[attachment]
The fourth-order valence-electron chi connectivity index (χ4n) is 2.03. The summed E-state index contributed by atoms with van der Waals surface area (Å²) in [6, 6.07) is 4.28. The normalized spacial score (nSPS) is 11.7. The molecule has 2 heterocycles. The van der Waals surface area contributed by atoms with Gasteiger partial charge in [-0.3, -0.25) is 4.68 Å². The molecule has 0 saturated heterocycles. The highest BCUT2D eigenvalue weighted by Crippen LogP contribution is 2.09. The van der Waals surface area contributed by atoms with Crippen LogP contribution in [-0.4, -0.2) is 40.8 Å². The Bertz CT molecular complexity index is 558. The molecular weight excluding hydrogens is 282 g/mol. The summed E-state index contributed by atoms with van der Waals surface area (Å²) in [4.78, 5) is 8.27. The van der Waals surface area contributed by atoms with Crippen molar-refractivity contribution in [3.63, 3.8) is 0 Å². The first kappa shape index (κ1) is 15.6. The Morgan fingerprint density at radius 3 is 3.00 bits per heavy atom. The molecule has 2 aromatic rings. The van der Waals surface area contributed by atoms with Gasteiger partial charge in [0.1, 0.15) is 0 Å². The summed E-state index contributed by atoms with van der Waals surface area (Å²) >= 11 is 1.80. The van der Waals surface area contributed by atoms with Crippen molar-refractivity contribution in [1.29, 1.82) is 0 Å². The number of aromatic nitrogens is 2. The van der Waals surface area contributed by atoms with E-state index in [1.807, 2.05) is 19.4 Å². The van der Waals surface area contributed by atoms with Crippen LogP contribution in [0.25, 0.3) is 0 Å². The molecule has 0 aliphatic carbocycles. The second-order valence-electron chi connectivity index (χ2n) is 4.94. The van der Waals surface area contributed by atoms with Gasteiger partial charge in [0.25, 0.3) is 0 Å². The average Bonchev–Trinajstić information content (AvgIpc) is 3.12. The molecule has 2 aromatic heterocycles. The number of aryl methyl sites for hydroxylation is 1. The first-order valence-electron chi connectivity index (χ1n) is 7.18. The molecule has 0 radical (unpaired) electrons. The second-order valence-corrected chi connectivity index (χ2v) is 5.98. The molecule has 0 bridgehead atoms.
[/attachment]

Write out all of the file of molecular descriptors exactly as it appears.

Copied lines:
The fourth-order valence-electron chi connectivity index (χ4n) is 2.03. The summed E-state index contributed by atoms with van der Waals surface area (Å²) in [6, 6.07) is 4.28. The normalized spacial score (nSPS) is 11.7. The molecule has 2 heterocycles. The van der Waals surface area contributed by atoms with Gasteiger partial charge in [-0.3, -0.25) is 4.68 Å². The molecule has 0 saturated heterocycles. The highest BCUT2D eigenvalue weighted by Crippen LogP contribution is 2.09. The van der Waals surface area contributed by atoms with Crippen LogP contribution in [-0.4, -0.2) is 40.8 Å². The Bertz CT molecular complexity index is 558. The molecular weight excluding hydrogens is 282 g/mol. The summed E-state index contributed by atoms with van der Waals surface area (Å²) in [4.78, 5) is 8.27. The van der Waals surface area contributed by atoms with Crippen molar-refractivity contribution in [3.63, 3.8) is 0 Å². The first kappa shape index (κ1) is 15.6. The Morgan fingerprint density at radius 3 is 3.00 bits per heavy atom. The molecule has 2 aromatic rings. The van der Waals surface area contributed by atoms with Gasteiger partial charge in [0.1, 0.15) is 0 Å². The summed E-state index contributed by atoms with van der Waals surface area (Å²) >= 11 is 1.80. The van der Waals surface area contributed by atoms with Crippen molar-refractivity contribution in [1.29, 1.82) is 0 Å². The number of aromatic nitrogens is 2. The van der Waals surface area contributed by atoms with E-state index in [1.807, 2.05) is 19.4 Å². The van der Waals surface area contributed by atoms with Crippen LogP contribution in [0.25, 0.3) is 0 Å². The molecule has 0 aliphatic carbocycles. The second-order valence-electron chi connectivity index (χ2n) is 4.94. The van der Waals surface area contributed by atoms with Gasteiger partial charge in [0.25, 0.3) is 0 Å². The average Bonchev–Trinajstić information content (AvgIpc) is 3.12. The molecule has 2 aromatic heterocycles. The number of aryl methyl sites for hydroxylation is 1. The first-order valence-electron chi connectivity index (χ1n) is 7.18. The molecule has 0 radical (unpaired) electrons. The second-order valence-corrected chi connectivity index (χ2v) is 5.98. The molecule has 0 bridgehead atoms.